Artificial Neural Net - Multilayer

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Uri_dolphin3 Uri Wilensky (Author)



Tagged by Uri Wilensky almost 6 years ago

computer science 

Tagged by Reuven M. Lerner over 5 years ago

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This is a model of a very small neural network. It is based on the Perceptron model, but instead of one layer, this network has two layers of "perceptrons". Furthermore, the layers activate each other in a nonlinear way. These two additions means it can learn operations a single layer cannot.

The goal of a network is to take input from its input nodes on the far left and classify those inputs appropriately in the output nodes on the far right. It does this by being given a lot of examples and attempting to classify them, and having a supervisor tell it if the classification was right or wrong. Based on this information the neural network updates its weight until it correctly classifies all inputs correctly.


Initially the weights on the links of the networks are random.

The nodes on the left are the called the input nodes, the nodes in the middle are called the hidden nodes, and the node on the right is called the output node.

The activation values of the input nodes are the inputs to the network. The activation values of the hidden nodes are equal to the activation values of inputs nodes, multiplied by their link weights, summed together, and passed through the sigmoid function. Similarly, the activation value of the output node is equal to the activation values of hidden nodes, multiplied by the link weights, summed together, and passed through the sigmoid function. The output of the network is 1 if the activation of the output node is greater than 0.5 and 0 if it is less than 0.5.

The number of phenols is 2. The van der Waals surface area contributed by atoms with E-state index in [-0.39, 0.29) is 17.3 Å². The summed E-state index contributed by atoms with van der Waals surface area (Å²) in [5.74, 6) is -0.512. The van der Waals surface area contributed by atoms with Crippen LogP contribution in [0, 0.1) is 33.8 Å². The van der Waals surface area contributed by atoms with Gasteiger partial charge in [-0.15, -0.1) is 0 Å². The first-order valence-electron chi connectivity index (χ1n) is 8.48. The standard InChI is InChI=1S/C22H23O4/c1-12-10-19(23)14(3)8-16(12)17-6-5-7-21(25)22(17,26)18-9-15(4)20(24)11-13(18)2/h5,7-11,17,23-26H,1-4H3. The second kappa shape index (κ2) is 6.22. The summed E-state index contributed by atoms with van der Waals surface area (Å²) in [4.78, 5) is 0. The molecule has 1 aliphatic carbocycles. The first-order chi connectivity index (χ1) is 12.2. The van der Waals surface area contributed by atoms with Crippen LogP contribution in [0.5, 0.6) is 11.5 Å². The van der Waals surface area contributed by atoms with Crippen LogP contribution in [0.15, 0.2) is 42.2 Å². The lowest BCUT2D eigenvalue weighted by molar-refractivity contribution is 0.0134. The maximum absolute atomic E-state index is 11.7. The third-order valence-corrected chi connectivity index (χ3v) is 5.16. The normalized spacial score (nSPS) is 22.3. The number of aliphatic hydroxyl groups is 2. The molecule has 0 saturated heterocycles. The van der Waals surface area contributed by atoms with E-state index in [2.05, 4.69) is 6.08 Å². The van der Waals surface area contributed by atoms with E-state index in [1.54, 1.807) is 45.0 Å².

The sigmoid function maps negative values to values between 0 and 0.5, and maps positive values to values between 0.5 and 1. The values increase nonlinearly between 0 and 1 with a sharp transition at 0.5.

To train the network a lot of inputs are presented to the network along with how the network should correctly classify the inputs. The network uses a back-propagation algorithm to pass error back from the output node and uses this error to update the weights along each link.


To use it press SETUP to create the network and initialize the weights to small random numbers.

Press TRAIN ONCE to run one epoch of training. The number of examples presented to the network during this epoch is controlled by EXAMPLES-PER-EPOCH slider.

Press TRAIN to continually train the network.

In the view, the larger the size of the link the greater the weight it has. If the link is red then it has a positive weight. If the link is blue then it has a negative weight.

If SHOW-WEIGHTS? is on then the links will be labelled with their weights.

To test the network, set INPUT-1 and INPUT-2, then press the TEST button. A dialog box will appear telling you whether or not the network was able to correctly classify the input that you gave it.

LEARNING-RATE controls how much the neural network will learn from any one example.

TARGET-FUNCTION allows you to choose which function the network is trying to solve.